Political moves by the governors of Kagoshima and Niigata over the last week, one sudden and one that was mostly expected, are likely to affect plans in both prefectures to restart or continue running nuclear reactors.

On Wednesday, Kyodo News reported that Kagoshima Gov. Satoshi Mitazono’s call for two reactors at Kyushu Electric Power Co.’s Sendai plant to be shut down over safety concerns would be rejected. Kyushu Electric said it expected to formally reply to the governor soon.

Mitazono, elected last month on an anti-nuclear platform, on Friday formally requested that the reactors at the Sendai plant be halted — a move unprecedented for a governor.

Still, even if Kyushu Electric does turn down his request to shut the No. 1 and No. 2 reactors, as expected, both are due to go offline in about two months for regular inspections. That could lead to further legal maneuvers by the governor or anti-nuclear activists, who have cited concerns over earthquakes, volcanic activity and evacuation plans for his desire to permanently shutter the reactors.

Meanwhile, in Niigata Prefecture, the future of Tokyo Electric Power Co.’s efforts to restart two reactors at the giant Kashiwazaki-Kariwa power plant were thrown wide open by incumbent Gov. Hirohiko Izumida’s sudden announcement Tuesday that he would not stand for re-election. Izumida had long opposed restarting the plant’s No. 6 and No. 7 units until the full causes of the March 2011 triple meltdowns at the Fukushima No. 1 power plant were made clear.

With Izumida’s pending departure, only Nagaoka mayor Tamio Mori so far has officially declared himself ready to replace him. Tadao Yabe, an unaffiliated Kashiwazaki assemblyman who opposes the restarts, said Mori is considered locally to be very much in the pro-nuclear camp and already has the support of some prefectural assembly members who want to see the reactors fired up again.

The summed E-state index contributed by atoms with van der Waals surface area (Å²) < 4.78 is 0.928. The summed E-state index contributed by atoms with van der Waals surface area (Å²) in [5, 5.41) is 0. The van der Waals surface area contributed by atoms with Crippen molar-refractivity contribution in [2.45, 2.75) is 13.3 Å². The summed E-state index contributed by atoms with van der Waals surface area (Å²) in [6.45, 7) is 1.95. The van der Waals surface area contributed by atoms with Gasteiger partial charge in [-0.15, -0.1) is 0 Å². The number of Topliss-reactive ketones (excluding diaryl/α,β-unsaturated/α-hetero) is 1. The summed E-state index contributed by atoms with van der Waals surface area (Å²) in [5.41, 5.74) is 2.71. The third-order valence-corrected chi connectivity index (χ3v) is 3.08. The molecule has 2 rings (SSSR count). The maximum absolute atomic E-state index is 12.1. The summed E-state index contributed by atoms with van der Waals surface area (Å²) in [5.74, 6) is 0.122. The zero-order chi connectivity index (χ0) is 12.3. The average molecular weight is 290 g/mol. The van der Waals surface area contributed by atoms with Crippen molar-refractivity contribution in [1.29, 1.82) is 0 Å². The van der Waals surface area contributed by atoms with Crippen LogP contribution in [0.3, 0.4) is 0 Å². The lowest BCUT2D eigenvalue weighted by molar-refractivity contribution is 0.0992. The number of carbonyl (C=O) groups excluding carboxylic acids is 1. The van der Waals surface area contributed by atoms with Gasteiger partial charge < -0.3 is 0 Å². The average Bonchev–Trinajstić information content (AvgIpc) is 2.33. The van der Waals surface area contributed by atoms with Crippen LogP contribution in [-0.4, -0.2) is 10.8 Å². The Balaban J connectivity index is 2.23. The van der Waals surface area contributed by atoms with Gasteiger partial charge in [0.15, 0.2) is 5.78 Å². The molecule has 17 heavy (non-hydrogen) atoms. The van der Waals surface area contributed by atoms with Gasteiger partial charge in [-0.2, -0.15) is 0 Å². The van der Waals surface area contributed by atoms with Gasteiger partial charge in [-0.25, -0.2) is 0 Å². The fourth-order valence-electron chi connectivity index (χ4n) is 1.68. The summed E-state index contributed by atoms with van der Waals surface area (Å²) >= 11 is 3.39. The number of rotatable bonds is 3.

“The election is not until Oct. 16th, but Izumida’s sudden announcement has created a lot of confusion,” said Yabe. “The search is under way for a candidate to run against Mori.”

Restarts of the Kashiwazaki-Kariwa reactors are still a long way off, as they have yet to undergo the Nuclear Regulatory Authority’s new safety tests. But Yabe said if they were cleared for restart, various legal measures, including a petition seeking a temporary injunction against such a move, would be carried out.

Yabe added he did not think Izumida’s sudden decision not to run for re-election was specifically about the struggles to restart the reactors. The official reason for deciding not to seek re-election, as explained by the governor to reporters on Wednesday, was over his unhappiness with a report in the local Niigata Nippo newspaper that raised questions related to the sale by a prefecture-related entity of a used ferry boat that ran between Niigata and the Russian Far East.

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